Posted on February 7, 2015
No doubt the highlight this past week was Jump Rope for Heart! As part of the physical education program, students learn about the heart as a very important muscle that keeps oxygenated blood flowing through the body so that it functions efficiently. In addition to good nutrition (ask your children about what 5-2-1-0 means), exercise is critical to maintaining a healthy body and mind. (When I was in elementary school, jumping rope was a common recess activity, everything from single ropes to double ropes and Chinese ropes. My favorite was double Dutch.) Jump Rope for Heart is one of the best programs that serves two important goals -- raising awareness about heart disease and curbing its increase by developing a healthy lifestyle through exercise and diet, and raising funds to support ongoing heart research through the American Heart Association. The preschoolers participated in heart-pumping activities in the morning on the playcourt, followed by the elementary in several afternoon activities with rope-jumping as the main event in the gym. In this photo, a kindergartner has just jumped over a Chinese jump rope. You can see her in the blur of the jump! Several observations about the day: our students are eager to exercise and do it extremely well; older and younger students are kind and considerate to each other, with the older student serving in a supportive mentoring role, and our students (and faculty and parents) know how to have fun! Kudos to faculty organizer and P.E. teacher Bruce Black and the number of parent volunteers who prepped healthy snacks, set up and monitored the activity stations, and cleaned up.
Thereʻs one more health-awareness event this coming Saturday, February 14 -- the Keiki Great Aloha Run in association with the Hawaiʻi 5-2-1-0 program. Itʻs a 2-mile run around Neal Blaisdell Center and McKinley High School. Although registration has closed, I hope many families have registered and will participate in this annual event.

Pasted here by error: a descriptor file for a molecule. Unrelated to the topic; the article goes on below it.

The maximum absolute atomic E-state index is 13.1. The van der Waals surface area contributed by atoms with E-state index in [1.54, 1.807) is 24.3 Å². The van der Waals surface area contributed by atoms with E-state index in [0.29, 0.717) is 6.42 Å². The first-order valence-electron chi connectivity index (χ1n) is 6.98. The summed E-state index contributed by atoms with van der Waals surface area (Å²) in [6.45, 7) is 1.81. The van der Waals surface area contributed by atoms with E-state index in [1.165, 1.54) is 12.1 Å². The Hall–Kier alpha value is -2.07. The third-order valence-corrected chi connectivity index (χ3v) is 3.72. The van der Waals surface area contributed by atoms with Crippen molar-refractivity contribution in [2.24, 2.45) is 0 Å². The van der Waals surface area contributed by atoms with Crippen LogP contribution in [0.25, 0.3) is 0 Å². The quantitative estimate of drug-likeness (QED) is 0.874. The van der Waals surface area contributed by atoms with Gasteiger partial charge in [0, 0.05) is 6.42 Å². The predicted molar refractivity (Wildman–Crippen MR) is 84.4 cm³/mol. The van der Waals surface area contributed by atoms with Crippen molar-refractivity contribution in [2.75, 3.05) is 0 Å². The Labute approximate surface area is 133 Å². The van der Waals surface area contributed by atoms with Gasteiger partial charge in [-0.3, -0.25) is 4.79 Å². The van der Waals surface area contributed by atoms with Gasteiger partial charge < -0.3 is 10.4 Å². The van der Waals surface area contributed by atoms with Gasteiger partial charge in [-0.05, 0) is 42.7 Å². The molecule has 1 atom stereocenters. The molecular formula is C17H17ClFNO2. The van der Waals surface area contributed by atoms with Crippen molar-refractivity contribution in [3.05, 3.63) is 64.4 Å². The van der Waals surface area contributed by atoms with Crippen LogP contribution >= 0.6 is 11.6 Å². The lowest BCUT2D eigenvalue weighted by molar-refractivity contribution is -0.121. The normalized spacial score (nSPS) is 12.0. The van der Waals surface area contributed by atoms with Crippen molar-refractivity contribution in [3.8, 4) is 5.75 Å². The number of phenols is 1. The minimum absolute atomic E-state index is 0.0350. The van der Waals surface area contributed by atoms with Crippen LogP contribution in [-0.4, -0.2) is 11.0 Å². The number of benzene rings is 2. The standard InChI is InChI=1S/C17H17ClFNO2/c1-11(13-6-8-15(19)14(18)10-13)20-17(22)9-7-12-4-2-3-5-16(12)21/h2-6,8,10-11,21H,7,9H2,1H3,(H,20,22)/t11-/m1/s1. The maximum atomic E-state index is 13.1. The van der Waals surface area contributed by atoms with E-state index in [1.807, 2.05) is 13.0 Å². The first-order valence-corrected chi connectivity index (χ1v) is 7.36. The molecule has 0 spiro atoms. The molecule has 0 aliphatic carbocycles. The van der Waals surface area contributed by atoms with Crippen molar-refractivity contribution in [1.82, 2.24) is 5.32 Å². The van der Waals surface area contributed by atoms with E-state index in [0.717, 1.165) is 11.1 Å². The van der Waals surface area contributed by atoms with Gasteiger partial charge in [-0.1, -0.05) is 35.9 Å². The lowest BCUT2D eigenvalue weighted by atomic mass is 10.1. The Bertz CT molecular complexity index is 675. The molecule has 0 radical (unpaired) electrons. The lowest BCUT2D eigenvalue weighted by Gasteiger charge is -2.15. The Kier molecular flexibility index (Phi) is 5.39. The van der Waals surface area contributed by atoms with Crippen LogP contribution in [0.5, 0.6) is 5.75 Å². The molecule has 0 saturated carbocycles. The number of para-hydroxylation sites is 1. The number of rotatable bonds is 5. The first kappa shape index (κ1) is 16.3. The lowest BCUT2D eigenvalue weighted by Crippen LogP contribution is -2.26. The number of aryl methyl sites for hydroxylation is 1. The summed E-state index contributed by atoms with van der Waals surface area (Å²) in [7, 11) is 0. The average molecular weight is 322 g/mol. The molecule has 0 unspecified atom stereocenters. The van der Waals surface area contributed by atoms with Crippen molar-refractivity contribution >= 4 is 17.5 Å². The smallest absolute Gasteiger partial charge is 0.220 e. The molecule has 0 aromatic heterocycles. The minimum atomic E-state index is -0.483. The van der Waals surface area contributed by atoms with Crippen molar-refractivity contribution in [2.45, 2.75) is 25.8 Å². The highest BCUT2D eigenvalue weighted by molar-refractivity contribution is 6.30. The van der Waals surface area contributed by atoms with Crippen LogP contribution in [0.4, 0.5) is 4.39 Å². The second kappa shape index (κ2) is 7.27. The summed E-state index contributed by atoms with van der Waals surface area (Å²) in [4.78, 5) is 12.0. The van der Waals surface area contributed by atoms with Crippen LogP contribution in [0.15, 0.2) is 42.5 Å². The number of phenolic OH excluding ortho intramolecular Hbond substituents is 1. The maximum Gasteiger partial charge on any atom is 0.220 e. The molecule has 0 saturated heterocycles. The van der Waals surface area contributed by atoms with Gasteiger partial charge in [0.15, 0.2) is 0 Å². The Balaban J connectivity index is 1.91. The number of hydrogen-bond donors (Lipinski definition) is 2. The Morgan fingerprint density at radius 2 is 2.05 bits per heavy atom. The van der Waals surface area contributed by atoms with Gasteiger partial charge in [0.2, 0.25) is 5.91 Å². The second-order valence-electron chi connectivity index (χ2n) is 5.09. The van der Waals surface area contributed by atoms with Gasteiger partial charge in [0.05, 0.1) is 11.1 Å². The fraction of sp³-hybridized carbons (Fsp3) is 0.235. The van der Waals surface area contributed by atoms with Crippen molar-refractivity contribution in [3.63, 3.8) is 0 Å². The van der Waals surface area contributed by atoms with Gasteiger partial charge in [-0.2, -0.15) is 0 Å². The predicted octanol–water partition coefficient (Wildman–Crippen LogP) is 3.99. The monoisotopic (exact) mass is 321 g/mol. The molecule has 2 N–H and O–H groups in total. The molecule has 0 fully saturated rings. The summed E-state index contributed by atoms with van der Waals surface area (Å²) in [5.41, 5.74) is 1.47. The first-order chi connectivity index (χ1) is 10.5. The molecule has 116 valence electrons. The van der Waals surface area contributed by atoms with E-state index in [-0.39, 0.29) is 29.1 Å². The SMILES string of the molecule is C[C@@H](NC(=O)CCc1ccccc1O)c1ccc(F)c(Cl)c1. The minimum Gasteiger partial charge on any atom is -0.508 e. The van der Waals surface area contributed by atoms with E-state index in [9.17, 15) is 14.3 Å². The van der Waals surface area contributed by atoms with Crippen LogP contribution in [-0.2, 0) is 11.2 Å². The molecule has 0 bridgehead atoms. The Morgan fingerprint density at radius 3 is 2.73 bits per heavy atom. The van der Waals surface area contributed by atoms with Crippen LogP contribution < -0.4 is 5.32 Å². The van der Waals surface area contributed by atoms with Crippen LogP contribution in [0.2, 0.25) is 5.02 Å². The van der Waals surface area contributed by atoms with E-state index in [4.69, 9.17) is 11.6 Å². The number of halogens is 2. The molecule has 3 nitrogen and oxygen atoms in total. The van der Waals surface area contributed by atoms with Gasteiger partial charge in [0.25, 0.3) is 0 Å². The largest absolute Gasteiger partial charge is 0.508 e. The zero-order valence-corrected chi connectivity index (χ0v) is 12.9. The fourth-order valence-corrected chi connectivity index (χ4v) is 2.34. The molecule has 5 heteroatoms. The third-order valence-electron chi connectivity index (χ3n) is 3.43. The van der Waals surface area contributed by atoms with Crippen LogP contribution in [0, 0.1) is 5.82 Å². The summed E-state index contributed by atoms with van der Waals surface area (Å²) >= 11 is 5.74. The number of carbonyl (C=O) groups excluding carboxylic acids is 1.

Six Korean teachers in the Center for Asia-Pacific Exchange (CAPE) experienced Mid-Pacific culture this past Tuesday and Wednesday. The high school and elementary teachers are in a master's degree program teaching English in Korea, and the visits to U.S. classrooms are part of their graduate program. They spent an entire day observing teachers and students in nearly all elementary classrooms. On the second day, they shared aspects of their Korean culture with our students by teaching students some games. Our Korean colleagues kept commenting how impressed they were with the children's high level of participation, thinking, motivation, behavior, and sense of natural curiosity, and with the teachers' energy and positive relationships with students. I found the CAPE teachers well spoken, very friendly, and deeply interested in teaching and learning. We have an open invitation to visit the schools of these teachers. Perhaps one day!
If youʻre on campus, stop by these posters with QR codes and use your QR code scanner on your cell phone or iPad to listen to the children explain why they love Mid-Pacific. The fifthe graders worked with their kindergarten buddies to tape student voices and create the QR codes. Amazing!
Coming up this week: The Harvard Graduate School of Education comes to Mid-Pacific! You're invited to attend a special presentation by the Harvard researchers who'll speak about the importance of global education this Thursday, 5:30pm, in Bakken auditorium. The general public is invited. The researchers will observe preschool and elementary classrooms Thursday morning and have a lunch discussion with our faculty.
E Kūlia Kākou! Letʻs strive and aspire together!
For our children,
Edna L. Hussey, Ed.D.